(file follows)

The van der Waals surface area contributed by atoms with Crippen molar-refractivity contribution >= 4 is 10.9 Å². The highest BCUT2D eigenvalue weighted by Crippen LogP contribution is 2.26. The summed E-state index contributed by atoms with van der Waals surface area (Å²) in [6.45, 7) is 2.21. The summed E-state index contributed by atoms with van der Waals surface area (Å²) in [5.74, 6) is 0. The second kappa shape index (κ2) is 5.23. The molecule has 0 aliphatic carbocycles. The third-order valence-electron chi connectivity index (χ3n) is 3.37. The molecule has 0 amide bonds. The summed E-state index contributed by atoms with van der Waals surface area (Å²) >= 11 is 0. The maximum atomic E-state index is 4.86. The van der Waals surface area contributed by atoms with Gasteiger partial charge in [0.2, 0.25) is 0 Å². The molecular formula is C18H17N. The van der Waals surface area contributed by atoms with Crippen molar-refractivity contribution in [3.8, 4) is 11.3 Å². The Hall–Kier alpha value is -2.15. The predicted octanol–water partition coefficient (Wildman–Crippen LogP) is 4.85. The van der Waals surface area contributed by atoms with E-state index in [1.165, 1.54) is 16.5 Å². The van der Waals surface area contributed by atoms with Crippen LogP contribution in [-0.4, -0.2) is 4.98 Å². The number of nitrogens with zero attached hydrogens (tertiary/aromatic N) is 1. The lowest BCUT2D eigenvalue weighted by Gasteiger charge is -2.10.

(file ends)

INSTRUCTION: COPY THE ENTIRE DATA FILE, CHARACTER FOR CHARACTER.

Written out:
The van der Waals surface area contributed by atoms with Crippen molar-refractivity contribution >= 4 is 10.9 Å². The highest BCUT2D eigenvalue weighted by Crippen LogP contribution is 2.26. The summed E-state index contributed by atoms with van der Waals surface area (Å²) in [6.45, 7) is 2.21. The summed E-state index contributed by atoms with van der Waals surface area (Å²) in [5.74, 6) is 0. The second kappa shape index (κ2) is 5.23. The molecule has 0 aliphatic carbocycles. The third-order valence-electron chi connectivity index (χ3n) is 3.37. The molecule has 0 amide bonds. The summed E-state index contributed by atoms with van der Waals surface area (Å²) >= 11 is 0. The maximum atomic E-state index is 4.86. The van der Waals surface area contributed by atoms with Gasteiger partial charge in [0.2, 0.25) is 0 Å². The molecular formula is C18H17N. The van der Waals surface area contributed by atoms with Crippen molar-refractivity contribution in [3.8, 4) is 11.3 Å². The Hall–Kier alpha value is -2.15. The predicted octanol–water partition coefficient (Wildman–Crippen LogP) is 4.85. The van der Waals surface area contributed by atoms with E-state index in [1.165, 1.54) is 16.5 Å². The van der Waals surface area contributed by atoms with Crippen LogP contribution in [-0.4, -0.2) is 4.98 Å². The number of nitrogens with zero attached hydrogens (tertiary/aromatic N) is 1. The lowest BCUT2D eigenvalue weighted by Gasteiger charge is -2.10.